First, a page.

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Last Updated: Monday, 31 July 2006, 09:25 GMT 10:25 UK
Relief at peaceful Congo election
By Joseph Winter
BBC News website, Kinshasa

Officials counting votes in Yolo North, western Kinshasa
Voter turnout in Yolo North was said to be 70%
The morning after the Democratic Republic of Congo's historic elections, there is a mood of relief that the election - part of a peace process that ended a five-year war - happened without violence.

One man told me he was just relieved that DR Congo's elections had passed off peacefully.

Like many Congolese, he had feared serious unrest on election day after one of the main parties called for a boycott of the polls.

These fears were heightened by clashes between the armed guards of some of the main presidential candidates and former military wings last week.

Posters in Kinshasa
32 presidential candidates
9,709 parliamentary candidates
25.6m voters
50,000 polling stations
260,000 electoral staff

But despite some accusations of irregularities, so far there has been no widespread violence.

And while journalists and political activists are deeply frustrated that official presidential results will not be published for several weeks, there is also a feeling that this may serve as a useful cooling off period.

"The city was really tense," said Aime, a businessman. "This period will let people calm down."


By Sunday night, election officials had started counting the votes from DR Congo's landmark polls in the hot, sweaty, mosquito-infested schools of Yolo North, in western Kinshasa.

The lucky ones had lights in the classrooms - others have to make do with battery-powered lamps.

Some were counting on the floor, others on wooden tables.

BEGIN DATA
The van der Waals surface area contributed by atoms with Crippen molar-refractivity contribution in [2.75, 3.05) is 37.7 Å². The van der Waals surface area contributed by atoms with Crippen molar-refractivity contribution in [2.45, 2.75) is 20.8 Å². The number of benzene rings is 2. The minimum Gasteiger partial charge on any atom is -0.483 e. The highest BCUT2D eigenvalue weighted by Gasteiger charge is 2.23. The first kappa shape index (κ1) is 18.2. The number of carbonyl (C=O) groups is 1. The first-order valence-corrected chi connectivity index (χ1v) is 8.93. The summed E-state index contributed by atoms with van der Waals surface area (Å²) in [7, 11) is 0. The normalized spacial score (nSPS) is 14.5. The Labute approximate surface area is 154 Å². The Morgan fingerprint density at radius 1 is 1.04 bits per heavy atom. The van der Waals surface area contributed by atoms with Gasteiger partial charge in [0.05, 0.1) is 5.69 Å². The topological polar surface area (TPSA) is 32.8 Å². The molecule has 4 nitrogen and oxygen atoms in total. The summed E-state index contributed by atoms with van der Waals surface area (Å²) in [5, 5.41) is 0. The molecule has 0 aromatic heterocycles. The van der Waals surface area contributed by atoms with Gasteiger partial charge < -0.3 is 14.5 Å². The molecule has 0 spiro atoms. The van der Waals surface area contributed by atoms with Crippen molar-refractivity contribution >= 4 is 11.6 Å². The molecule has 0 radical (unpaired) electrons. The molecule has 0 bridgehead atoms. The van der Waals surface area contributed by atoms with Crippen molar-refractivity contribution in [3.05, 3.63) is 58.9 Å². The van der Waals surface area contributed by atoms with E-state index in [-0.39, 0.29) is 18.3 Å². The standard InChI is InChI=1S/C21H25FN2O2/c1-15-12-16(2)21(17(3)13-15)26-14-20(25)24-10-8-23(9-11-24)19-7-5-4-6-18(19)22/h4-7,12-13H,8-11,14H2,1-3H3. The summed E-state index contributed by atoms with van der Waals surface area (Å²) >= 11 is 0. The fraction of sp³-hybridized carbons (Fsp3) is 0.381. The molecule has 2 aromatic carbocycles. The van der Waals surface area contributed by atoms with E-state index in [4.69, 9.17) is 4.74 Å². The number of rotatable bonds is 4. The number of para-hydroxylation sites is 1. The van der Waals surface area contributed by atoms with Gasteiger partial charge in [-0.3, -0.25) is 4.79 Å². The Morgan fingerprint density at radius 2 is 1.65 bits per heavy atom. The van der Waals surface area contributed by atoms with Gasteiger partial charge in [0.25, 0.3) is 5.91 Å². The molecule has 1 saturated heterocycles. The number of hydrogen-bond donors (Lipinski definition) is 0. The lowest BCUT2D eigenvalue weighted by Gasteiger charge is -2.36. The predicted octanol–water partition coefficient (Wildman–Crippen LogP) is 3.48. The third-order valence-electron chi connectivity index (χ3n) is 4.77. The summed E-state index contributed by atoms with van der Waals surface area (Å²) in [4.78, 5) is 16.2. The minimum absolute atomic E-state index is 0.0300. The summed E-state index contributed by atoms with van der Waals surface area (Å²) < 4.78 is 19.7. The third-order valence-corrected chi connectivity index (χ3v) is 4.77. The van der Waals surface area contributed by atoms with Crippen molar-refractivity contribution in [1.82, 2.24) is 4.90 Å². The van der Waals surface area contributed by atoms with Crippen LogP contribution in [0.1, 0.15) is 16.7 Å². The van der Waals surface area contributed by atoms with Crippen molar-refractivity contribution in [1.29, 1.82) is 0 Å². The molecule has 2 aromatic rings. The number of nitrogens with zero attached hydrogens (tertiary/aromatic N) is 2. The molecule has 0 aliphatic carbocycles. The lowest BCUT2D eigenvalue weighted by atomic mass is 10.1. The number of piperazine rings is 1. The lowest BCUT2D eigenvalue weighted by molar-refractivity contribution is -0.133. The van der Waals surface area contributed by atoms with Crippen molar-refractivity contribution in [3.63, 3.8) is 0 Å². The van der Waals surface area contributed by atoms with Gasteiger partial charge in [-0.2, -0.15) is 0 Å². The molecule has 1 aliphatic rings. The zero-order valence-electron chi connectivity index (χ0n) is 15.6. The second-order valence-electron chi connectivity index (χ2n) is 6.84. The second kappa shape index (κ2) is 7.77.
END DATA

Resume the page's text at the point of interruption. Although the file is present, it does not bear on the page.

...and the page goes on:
Voters relax at outside bars
Some voters say they have little confidence in their politicians
They first scrupulously tallied up the total numbers of voters and made sure that this was the same as the number of ballot papers used.

In one polling station, there was a discrepancy of just one out of 255, leading to a long delay but no-one made a fuss - they just carried on counting and recounting until they got it right.

And these officials - mostly a mixture of teachers and students - had often had nothing to eat all day.

Earlier, as voting drew to a sleepy close after a brisk start in the morning, they were complaining bitterly but then the adrenalin of counting took over.

Some were also unhappy that they had not yet been paid.

But despite the tough conditions they have endured, I do not think they would be popular if they went on strike.

Despite appearing apathetic until late in the campaign, most "Kinois" - as Kinshasa residents are known - seem enthusiastic on election day.

Turn-out was about 70% in the polling stations I visited.

From the afternoon and then into the night, many Kinois were relaxing in the "terraces" - open-air bars, where beer and grilled meet are served against a background of Congo's famous Ndombolo dance music.

"I don't have much confidence in any of the candidates but I voted for the least bad," one man told me over his bottle of Congo's famous Primus beer.

Click on the links below to read BBC reporters' logs from the election campaign


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